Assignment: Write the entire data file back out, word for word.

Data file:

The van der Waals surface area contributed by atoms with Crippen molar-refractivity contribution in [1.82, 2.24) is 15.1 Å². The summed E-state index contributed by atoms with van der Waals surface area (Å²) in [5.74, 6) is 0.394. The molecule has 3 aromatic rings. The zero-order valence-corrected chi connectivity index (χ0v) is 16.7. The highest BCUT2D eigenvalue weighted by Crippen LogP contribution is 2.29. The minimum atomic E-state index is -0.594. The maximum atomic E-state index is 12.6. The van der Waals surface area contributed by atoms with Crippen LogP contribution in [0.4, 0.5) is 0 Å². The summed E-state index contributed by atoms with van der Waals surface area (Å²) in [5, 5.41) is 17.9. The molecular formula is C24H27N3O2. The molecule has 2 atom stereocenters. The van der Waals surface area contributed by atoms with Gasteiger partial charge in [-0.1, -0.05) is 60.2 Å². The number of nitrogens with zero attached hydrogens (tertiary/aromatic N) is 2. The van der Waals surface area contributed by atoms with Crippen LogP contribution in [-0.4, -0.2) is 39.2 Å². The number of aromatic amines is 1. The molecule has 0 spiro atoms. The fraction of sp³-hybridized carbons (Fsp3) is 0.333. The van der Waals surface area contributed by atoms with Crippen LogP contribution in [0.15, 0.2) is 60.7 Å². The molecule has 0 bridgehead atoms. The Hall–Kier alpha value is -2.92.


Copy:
The van der Waals surface area contributed by atoms with Crippen molar-refractivity contribution in [1.82, 2.24) is 15.1 Å². The summed E-state index contributed by atoms with van der Waals surface area (Å²) in [5.74, 6) is 0.394. The molecule has 3 aromatic rings. The zero-order valence-corrected chi connectivity index (χ0v) is 16.7. The highest BCUT2D eigenvalue weighted by Crippen LogP contribution is 2.29. The minimum atomic E-state index is -0.594. The maximum atomic E-state index is 12.6. The van der Waals surface area contributed by atoms with Crippen LogP contribution in [0.4, 0.5) is 0 Å². The summed E-state index contributed by atoms with van der Waals surface area (Å²) in [5, 5.41) is 17.9. The molecular formula is C24H27N3O2. The molecule has 2 atom stereocenters. The van der Waals surface area contributed by atoms with Gasteiger partial charge in [-0.1, -0.05) is 60.2 Å². The number of nitrogens with zero attached hydrogens (tertiary/aromatic N) is 2. The van der Waals surface area contributed by atoms with Crippen LogP contribution in [-0.4, -0.2) is 39.2 Å². The number of aromatic amines is 1. The molecule has 0 spiro atoms. The fraction of sp³-hybridized carbons (Fsp3) is 0.333. The van der Waals surface area contributed by atoms with Crippen LogP contribution in [0.15, 0.2) is 60.7 Å². The molecule has 0 bridgehead atoms. The Hall–Kier alpha value is -2.92.